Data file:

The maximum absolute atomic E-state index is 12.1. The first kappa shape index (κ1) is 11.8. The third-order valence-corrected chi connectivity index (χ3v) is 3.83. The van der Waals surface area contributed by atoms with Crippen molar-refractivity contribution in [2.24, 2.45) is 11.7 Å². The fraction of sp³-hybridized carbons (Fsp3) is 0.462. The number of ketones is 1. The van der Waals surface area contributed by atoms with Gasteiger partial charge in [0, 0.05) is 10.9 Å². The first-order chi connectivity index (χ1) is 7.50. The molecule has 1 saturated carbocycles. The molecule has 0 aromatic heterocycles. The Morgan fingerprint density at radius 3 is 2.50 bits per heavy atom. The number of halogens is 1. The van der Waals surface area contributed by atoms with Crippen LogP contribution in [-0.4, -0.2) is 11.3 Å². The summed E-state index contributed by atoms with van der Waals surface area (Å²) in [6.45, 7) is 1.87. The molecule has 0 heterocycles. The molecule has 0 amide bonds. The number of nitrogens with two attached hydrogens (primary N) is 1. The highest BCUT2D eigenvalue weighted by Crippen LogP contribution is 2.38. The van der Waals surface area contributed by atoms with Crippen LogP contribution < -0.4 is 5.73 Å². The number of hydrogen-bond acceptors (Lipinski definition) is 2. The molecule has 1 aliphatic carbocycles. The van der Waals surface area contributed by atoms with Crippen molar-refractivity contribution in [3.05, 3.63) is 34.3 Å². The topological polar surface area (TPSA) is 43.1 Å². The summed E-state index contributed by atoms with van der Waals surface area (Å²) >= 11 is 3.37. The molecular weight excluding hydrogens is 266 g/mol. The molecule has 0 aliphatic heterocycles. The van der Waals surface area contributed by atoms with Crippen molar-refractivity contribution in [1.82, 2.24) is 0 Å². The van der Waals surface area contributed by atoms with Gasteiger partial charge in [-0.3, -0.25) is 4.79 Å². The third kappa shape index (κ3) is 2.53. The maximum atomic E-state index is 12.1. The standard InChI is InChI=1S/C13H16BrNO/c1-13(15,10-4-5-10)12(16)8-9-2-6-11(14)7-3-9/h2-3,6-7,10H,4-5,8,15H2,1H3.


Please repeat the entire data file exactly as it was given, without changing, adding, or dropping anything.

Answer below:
The maximum absolute atomic E-state index is 12.1. The first kappa shape index (κ1) is 11.8. The third-order valence-corrected chi connectivity index (χ3v) is 3.83. The van der Waals surface area contributed by atoms with Crippen molar-refractivity contribution in [2.24, 2.45) is 11.7 Å². The fraction of sp³-hybridized carbons (Fsp3) is 0.462. The number of ketones is 1. The van der Waals surface area contributed by atoms with Gasteiger partial charge in [0, 0.05) is 10.9 Å². The first-order chi connectivity index (χ1) is 7.50. The molecule has 1 saturated carbocycles. The molecule has 0 aromatic heterocycles. The Morgan fingerprint density at radius 3 is 2.50 bits per heavy atom. The number of halogens is 1. The van der Waals surface area contributed by atoms with Crippen LogP contribution in [-0.4, -0.2) is 11.3 Å². The summed E-state index contributed by atoms with van der Waals surface area (Å²) in [6.45, 7) is 1.87. The molecule has 0 heterocycles. The molecule has 0 amide bonds. The number of nitrogens with two attached hydrogens (primary N) is 1. The highest BCUT2D eigenvalue weighted by Crippen LogP contribution is 2.38. The van der Waals surface area contributed by atoms with Crippen LogP contribution < -0.4 is 5.73 Å². The number of hydrogen-bond acceptors (Lipinski definition) is 2. The molecule has 1 aliphatic carbocycles. The van der Waals surface area contributed by atoms with Crippen molar-refractivity contribution in [3.05, 3.63) is 34.3 Å². The topological polar surface area (TPSA) is 43.1 Å². The summed E-state index contributed by atoms with van der Waals surface area (Å²) >= 11 is 3.37. The molecular weight excluding hydrogens is 266 g/mol. The molecule has 0 aliphatic heterocycles. The van der Waals surface area contributed by atoms with Crippen molar-refractivity contribution in [1.82, 2.24) is 0 Å². The van der Waals surface area contributed by atoms with Gasteiger partial charge in [-0.3, -0.25) is 4.79 Å². The third kappa shape index (κ3) is 2.53. The maximum atomic E-state index is 12.1. The standard InChI is InChI=1S/C13H16BrNO/c1-13(15,10-4-5-10)12(16)8-9-2-6-11(14)7-3-9/h2-3,6-7,10H,4-5,8,15H2,1H3.